Experiencing Nepal's Upper Mustang – Mustang's remote valleys are excellent for hiking. The best trail leads from Yara to Muktinath, at the base of the Annapurna. Here, the mountains become sharper and wilder, the silence louder, the atmosphere more solemn.
Mustang caves – There are more than 10,000 man-made caves in Mustang, many more than 1,000 years old. Most seem impossible to access as they open high onto vertical cliffs. They've been used as meditation places, military lookouts, homes, cemeteries and storage vaults.
Tibetan festivals – Children rehearse for one of the festivals and religious ceremonies celebrated throughout the year in Mustang.
Royal welcome – Nepal abolished the Mustang monarchy's official status in 2008. But Prince Jigme Palbar Bista is still considered the center of life in Mustang. Most homes display his portrait and when people have a dispute, they come to him.
Mountain biking – A mountain bike and backpack are all that are needed to explore trails in Mustang's majestic valleys, which are dotted with villages and monasteries.
Local life – Staying in a local home is a meaningful way to generate cultural exchange out of brief encounters. Dikee Dolker Gurung, 30, and her parents Angjuk Gurung, 71, and Tsering Pajung Gurung, 62, eat breakfast around the stove.
Temple hopping – Mustang's temples display the full teachings of Buddhist doctrine: frescos with Buddhas and Bodhisattvas, tantric Mandalas, sacred books written in gold, silk Tangka and statues of Indian yogis in bronze, copper or clay.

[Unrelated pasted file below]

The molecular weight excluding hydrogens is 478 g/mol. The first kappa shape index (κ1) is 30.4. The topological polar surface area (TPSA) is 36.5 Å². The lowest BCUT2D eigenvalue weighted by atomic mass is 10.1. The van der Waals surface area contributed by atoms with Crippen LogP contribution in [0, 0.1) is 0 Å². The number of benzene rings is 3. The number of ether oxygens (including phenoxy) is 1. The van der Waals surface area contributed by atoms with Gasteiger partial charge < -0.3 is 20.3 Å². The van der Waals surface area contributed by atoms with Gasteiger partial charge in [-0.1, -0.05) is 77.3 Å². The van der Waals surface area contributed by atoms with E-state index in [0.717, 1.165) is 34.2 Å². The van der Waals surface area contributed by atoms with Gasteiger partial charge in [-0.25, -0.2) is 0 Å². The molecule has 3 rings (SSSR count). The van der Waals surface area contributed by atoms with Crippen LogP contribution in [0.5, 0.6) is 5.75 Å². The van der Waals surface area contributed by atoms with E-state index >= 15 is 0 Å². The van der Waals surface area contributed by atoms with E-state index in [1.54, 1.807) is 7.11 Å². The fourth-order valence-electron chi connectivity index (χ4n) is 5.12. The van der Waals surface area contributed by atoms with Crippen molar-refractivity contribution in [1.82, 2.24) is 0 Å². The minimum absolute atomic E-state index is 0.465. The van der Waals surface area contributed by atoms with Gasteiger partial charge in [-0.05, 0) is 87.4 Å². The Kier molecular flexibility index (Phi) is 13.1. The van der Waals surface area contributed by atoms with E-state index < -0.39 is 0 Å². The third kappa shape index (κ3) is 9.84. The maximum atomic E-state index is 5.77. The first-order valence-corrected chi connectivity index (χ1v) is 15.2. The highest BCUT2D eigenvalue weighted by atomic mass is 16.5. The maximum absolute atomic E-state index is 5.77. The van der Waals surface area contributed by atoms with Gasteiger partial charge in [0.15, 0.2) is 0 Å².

Restorating Buddhist art – The renovation work done by the American Himalayan Foundation stirred controversy because instead of using professionals, it trained local farmers. In 1997, all the families in Mustang sent one person to the renovation office to be selected to study drawing under Mukti Thapa, one of the best teachers of the Pala tradition of Buddhist painting.
Tibetan spirituality – "Cultural understanding is not just about studying books," says Lama Thashi, the principle of Cheri monastery school. "It is about experiencing the way of the people, attending to the dying, herding the yaks, doing community work, feeling the winds and watching the sky of this landscape."
Healing herbs – Traditional Tibetan herbal remedies are a complex union of many herbs acting in synergy. To be effective, says local herbalist Nag Pa, they must be complemented with dietary and behavioral adjustments.